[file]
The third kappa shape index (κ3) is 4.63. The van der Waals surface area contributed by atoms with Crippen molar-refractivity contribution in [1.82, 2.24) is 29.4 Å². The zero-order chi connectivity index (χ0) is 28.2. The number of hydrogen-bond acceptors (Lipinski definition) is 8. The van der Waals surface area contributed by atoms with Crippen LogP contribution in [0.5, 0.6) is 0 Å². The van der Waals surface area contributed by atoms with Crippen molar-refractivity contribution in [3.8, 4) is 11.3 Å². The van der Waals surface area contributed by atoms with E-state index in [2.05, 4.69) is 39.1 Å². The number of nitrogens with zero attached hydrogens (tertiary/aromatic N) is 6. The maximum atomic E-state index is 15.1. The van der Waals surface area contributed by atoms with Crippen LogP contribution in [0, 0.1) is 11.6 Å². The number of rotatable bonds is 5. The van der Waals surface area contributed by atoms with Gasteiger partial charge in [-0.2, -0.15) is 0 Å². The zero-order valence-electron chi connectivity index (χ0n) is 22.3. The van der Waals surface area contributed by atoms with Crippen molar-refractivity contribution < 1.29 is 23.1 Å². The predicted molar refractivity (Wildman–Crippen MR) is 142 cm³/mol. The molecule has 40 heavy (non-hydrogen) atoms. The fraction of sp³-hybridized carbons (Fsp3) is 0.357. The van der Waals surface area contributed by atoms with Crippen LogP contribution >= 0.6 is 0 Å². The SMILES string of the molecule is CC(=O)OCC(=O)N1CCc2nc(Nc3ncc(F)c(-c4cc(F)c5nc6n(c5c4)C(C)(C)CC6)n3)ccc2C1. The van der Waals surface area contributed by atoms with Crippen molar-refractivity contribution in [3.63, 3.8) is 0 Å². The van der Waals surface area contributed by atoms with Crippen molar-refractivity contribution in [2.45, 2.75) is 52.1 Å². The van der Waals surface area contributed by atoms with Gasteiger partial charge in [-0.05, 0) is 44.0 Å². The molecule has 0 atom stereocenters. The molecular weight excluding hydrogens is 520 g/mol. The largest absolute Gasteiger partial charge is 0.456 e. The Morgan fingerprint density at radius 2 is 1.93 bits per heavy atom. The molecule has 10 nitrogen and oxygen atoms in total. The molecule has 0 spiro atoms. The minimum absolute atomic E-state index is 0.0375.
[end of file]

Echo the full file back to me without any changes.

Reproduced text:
The third kappa shape index (κ3) is 4.63. The van der Waals surface area contributed by atoms with Crippen molar-refractivity contribution in [1.82, 2.24) is 29.4 Å². The zero-order chi connectivity index (χ0) is 28.2. The number of hydrogen-bond acceptors (Lipinski definition) is 8. The van der Waals surface area contributed by atoms with Crippen LogP contribution in [0.5, 0.6) is 0 Å². The van der Waals surface area contributed by atoms with Crippen molar-refractivity contribution in [3.8, 4) is 11.3 Å². The van der Waals surface area contributed by atoms with E-state index in [2.05, 4.69) is 39.1 Å². The number of nitrogens with zero attached hydrogens (tertiary/aromatic N) is 6. The maximum atomic E-state index is 15.1. The van der Waals surface area contributed by atoms with Crippen LogP contribution in [0, 0.1) is 11.6 Å². The number of rotatable bonds is 5. The van der Waals surface area contributed by atoms with Gasteiger partial charge in [-0.2, -0.15) is 0 Å². The zero-order valence-electron chi connectivity index (χ0n) is 22.3. The van der Waals surface area contributed by atoms with Crippen molar-refractivity contribution < 1.29 is 23.1 Å². The predicted molar refractivity (Wildman–Crippen MR) is 142 cm³/mol. The molecule has 40 heavy (non-hydrogen) atoms. The fraction of sp³-hybridized carbons (Fsp3) is 0.357. The van der Waals surface area contributed by atoms with Crippen LogP contribution >= 0.6 is 0 Å². The SMILES string of the molecule is CC(=O)OCC(=O)N1CCc2nc(Nc3ncc(F)c(-c4cc(F)c5nc6n(c5c4)C(C)(C)CC6)n3)ccc2C1. The van der Waals surface area contributed by atoms with Crippen molar-refractivity contribution in [3.63, 3.8) is 0 Å². The van der Waals surface area contributed by atoms with Crippen molar-refractivity contribution in [2.45, 2.75) is 52.1 Å². The van der Waals surface area contributed by atoms with Gasteiger partial charge in [-0.05, 0) is 44.0 Å². The molecule has 0 atom stereocenters. The molecular weight excluding hydrogens is 520 g/mol. The largest absolute Gasteiger partial charge is 0.456 e. The Morgan fingerprint density at radius 2 is 1.93 bits per heavy atom. The molecule has 10 nitrogen and oxygen atoms in total. The molecule has 0 spiro atoms. The minimum absolute atomic E-state index is 0.0375.